Likely, you have been spending months on the internet looking at lakefront property online. Studying the photos but can’t tell how many steps down to the water. Or, if the bottom is sandy or full of lily pads. Wondering if the lake can accommodate a 20 foot speed boat, is it deep enough for a sail boat, are jet-ski’s allowed, can the dock handle a permanent dock for a 24 foot pontoon boat, is the shoreline going to allow a simple kayak.
Nothing can satisfy these and other questions, like getting out there and taking a look. Over the next couple of months the real estate market will be filling up with lakefront property. If you get the chance, get out there and drive around the lakes and small towns surrounding the lakes. Michigan offers spectacular lakefront living and the diverse lakefront options mean there is something out there for everyone.
When touring lake homes in the late winter or early spring many times the homes have been closed up for the winter. The heat may not be on yet. The docks don’t usually go in until after May and the shore lines may still be covered by snow. So you will need to rely on your experience with the lake, if you have been there during the summer, the satellite imagery, photos of the property, and experience of your real estate agent to guide you through the process.
Here are a few tips and questions you should be asking yourself to get started:
1. What size lake will accommodate the lake activities I desire?
We commonly talk about the size of the lake by the surface area, or how many acres is the lake. Additional consideration related to this would be the shape of the lake and the depth of the lake. Here are few suggested guides:
< 50 acres: This is quite small for a ‘lake’. But small lakes can offer more privacy. Usually not a speed boat or jet-ski lake. But would be more accommodating for a kayak or small fishing boat. The shoreline is rarely sandy but usually are excellent havens for wildlife.
<150 acres: If the lake is round in shape and fairly deep (30 feet or more) having a smaller speed boat is more likely and the shoreline should be a bit more firm. Home owners on a small lake of this size is more likely to be a year around home or a small summer time cottage.
<500 +/- acres: Lakes of this size are more common for all sports lake living excluding sail boating. Everything from water skiing to excellent fishing and if you are lucky – a sandy beach front or firm bottom.
> 1000 acres: there are only a few lakes in Michigan that fall in this category. Two popular ones in the greater Kalamazoo area are Gull Lake and Gun Lake. Gull Lake is over 110 feet deep and has a history of fishing tournaments, boat races and sail boat races, scuba diving and everything in between. This highly desirable lake features million dollar homes, only 2 public access points, golf club, marina and well known bible camp and Kellogg Manor and bird sanctuary. Gun Lake has a vastly different population. Home values are more typically $400,000 – $800,000. The shape and the depth of the lake do not accommodate sailing or boat races but it does offer more slightly more privacy with the mature trees and coves. There are many restaurants and the well-known Bay Pointe Inn. This area is also surrounded substantial state and county parks promoting such activities as horse-back riding, camping, and hunting in addition to the water activities.
2. How important is a lake association?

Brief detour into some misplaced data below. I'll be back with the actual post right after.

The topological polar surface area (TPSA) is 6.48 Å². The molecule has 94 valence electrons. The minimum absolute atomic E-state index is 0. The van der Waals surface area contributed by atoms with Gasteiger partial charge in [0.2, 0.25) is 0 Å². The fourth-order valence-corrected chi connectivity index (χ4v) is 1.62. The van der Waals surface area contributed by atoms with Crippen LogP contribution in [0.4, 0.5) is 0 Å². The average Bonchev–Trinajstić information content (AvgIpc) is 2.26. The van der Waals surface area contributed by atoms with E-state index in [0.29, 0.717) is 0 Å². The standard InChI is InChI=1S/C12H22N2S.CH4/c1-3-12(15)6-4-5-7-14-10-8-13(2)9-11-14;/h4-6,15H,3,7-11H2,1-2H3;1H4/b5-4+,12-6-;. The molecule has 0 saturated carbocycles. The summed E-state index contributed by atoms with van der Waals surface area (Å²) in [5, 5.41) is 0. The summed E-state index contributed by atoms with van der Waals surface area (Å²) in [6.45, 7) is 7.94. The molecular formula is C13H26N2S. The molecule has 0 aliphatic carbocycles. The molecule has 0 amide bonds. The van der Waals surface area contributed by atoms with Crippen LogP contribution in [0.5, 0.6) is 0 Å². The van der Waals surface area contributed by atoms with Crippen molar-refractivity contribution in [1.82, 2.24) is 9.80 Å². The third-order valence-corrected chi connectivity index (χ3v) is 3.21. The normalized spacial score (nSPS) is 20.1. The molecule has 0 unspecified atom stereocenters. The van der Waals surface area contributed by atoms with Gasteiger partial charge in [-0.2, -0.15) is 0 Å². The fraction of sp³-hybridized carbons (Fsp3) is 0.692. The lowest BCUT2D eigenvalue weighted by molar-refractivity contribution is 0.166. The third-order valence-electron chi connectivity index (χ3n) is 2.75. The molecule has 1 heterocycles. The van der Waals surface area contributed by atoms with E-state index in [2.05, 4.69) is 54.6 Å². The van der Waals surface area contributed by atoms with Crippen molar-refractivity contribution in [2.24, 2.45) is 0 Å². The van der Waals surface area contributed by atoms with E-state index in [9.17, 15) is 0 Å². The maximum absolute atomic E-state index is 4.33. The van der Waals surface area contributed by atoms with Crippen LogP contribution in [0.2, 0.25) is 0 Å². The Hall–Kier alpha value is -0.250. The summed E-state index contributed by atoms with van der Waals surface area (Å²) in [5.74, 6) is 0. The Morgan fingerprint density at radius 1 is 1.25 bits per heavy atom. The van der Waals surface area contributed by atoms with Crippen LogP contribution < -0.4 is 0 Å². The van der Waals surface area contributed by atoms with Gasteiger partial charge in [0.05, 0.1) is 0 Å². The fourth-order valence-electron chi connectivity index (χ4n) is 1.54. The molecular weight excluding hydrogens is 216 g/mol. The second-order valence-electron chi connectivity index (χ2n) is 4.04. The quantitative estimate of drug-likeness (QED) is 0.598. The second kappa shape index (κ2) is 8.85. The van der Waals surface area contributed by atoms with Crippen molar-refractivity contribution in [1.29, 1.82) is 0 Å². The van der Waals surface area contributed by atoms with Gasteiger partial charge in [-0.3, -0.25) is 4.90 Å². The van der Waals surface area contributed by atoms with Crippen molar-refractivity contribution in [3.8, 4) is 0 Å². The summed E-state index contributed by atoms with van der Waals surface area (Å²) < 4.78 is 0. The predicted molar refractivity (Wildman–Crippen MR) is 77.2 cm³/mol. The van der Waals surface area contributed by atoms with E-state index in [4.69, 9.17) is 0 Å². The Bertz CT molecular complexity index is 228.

A lake association at a bare minimum will help coordinate clean water initiatives and weed control but many lake associations boost the enjoyment of the home owners offering social activities, fireworks, boat parades and other community events. The best way to learn about a lake and the activities is through the lake association and many will have an online presence either a website or a Facebook page.
3. From dinning to ice cream, to groceries and movie theaters – what do I expect from the surrounding communities and how far am I willing to drive?
Many times you can only determine if the community offerings are to your own expectations by visiting the area. There are a fair number of lakes over 30 minutes from Kalamazoo which would be the closest larger city. This is fine for many who are looking to get away from the big city. Some smaller communities have more to offer than others from wine tours to antique stores to home cooked diners.
4. Peace and quiet and nature is more important than a sandy beach and active boaters, what are my options?
Consider a lake that does not have a public access point or lakes that have a large portion in a park or nature preserve. There are hundreds of lakes that are considered private or only have a limited number of home sites. Often these properties are more affordable than their counterparts on the all sports lakes.
5. Lake-front vs. lake access vs. public access – what is the difference?
Know what you are buying and before you write the check for the property verify the riparian rights are called out in the deed or legal description. Some homes will be located across the street from the lake but still own the smaller portion of property that has the lakefront or dock access. This is still considered “lakefront” but this may not be what you were expecting. Lake access should be deeded access but not all deeded access rights allow you to have a dock or leave a boat. When reviewing the legal paperwork if the riparian rights are not clear it is recommended to consult with an attorney.
Other considerations may be important to you and your idea of lakefront living such as sunrise view or sunset view. Select a real estate agent that can assist you through this process, asks the right questions, and guide you through the process. But also, you will want to perform your own due diligence and learn what you can about the lake and community.
Featured Lake Front Properties – Gull Lake
Local Lakes – featured lakes with descriptions and links to real estate for sale.